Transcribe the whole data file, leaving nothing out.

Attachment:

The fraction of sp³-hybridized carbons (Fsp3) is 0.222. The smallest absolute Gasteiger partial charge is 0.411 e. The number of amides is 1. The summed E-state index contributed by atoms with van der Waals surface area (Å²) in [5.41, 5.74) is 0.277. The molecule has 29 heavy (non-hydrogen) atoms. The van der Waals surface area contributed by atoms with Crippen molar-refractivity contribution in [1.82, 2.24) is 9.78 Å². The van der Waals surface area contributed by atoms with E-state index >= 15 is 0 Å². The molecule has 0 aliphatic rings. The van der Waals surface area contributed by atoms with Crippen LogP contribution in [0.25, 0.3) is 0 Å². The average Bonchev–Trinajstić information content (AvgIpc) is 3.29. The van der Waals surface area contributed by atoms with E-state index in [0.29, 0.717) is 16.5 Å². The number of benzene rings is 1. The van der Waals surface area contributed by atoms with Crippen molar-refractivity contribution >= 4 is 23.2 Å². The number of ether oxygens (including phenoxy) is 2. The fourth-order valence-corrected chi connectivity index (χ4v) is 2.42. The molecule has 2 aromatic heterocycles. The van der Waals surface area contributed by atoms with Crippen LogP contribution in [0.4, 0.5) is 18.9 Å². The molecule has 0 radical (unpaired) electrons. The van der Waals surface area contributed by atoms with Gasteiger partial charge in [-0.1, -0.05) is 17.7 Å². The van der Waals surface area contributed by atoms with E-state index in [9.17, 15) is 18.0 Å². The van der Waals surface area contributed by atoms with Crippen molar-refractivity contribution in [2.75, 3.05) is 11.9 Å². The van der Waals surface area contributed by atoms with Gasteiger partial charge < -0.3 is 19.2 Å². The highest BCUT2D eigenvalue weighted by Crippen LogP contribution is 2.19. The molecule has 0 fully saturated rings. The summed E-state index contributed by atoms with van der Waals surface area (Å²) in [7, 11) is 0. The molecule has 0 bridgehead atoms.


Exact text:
The fraction of sp³-hybridized carbons (Fsp3) is 0.222. The smallest absolute Gasteiger partial charge is 0.411 e. The number of amides is 1. The summed E-state index contributed by atoms with van der Waals surface area (Å²) in [5.41, 5.74) is 0.277. The molecule has 29 heavy (non-hydrogen) atoms. The van der Waals surface area contributed by atoms with Crippen molar-refractivity contribution in [1.82, 2.24) is 9.78 Å². The van der Waals surface area contributed by atoms with E-state index >= 15 is 0 Å². The molecule has 0 aliphatic rings. The van der Waals surface area contributed by atoms with Crippen LogP contribution in [0.25, 0.3) is 0 Å². The average Bonchev–Trinajstić information content (AvgIpc) is 3.29. The van der Waals surface area contributed by atoms with E-state index in [0.29, 0.717) is 16.5 Å². The number of benzene rings is 1. The van der Waals surface area contributed by atoms with Crippen molar-refractivity contribution >= 4 is 23.2 Å². The number of ether oxygens (including phenoxy) is 2. The fourth-order valence-corrected chi connectivity index (χ4v) is 2.42. The molecule has 2 aromatic heterocycles. The van der Waals surface area contributed by atoms with Crippen LogP contribution in [0.4, 0.5) is 18.9 Å². The molecule has 0 radical (unpaired) electrons. The van der Waals surface area contributed by atoms with Gasteiger partial charge in [-0.1, -0.05) is 17.7 Å². The van der Waals surface area contributed by atoms with E-state index in [9.17, 15) is 18.0 Å². The van der Waals surface area contributed by atoms with Crippen molar-refractivity contribution in [2.75, 3.05) is 11.9 Å². The van der Waals surface area contributed by atoms with Gasteiger partial charge < -0.3 is 19.2 Å². The highest BCUT2D eigenvalue weighted by Crippen LogP contribution is 2.19. The molecule has 0 fully saturated rings. The summed E-state index contributed by atoms with van der Waals surface area (Å²) in [7, 11) is 0. The molecule has 0 bridgehead atoms.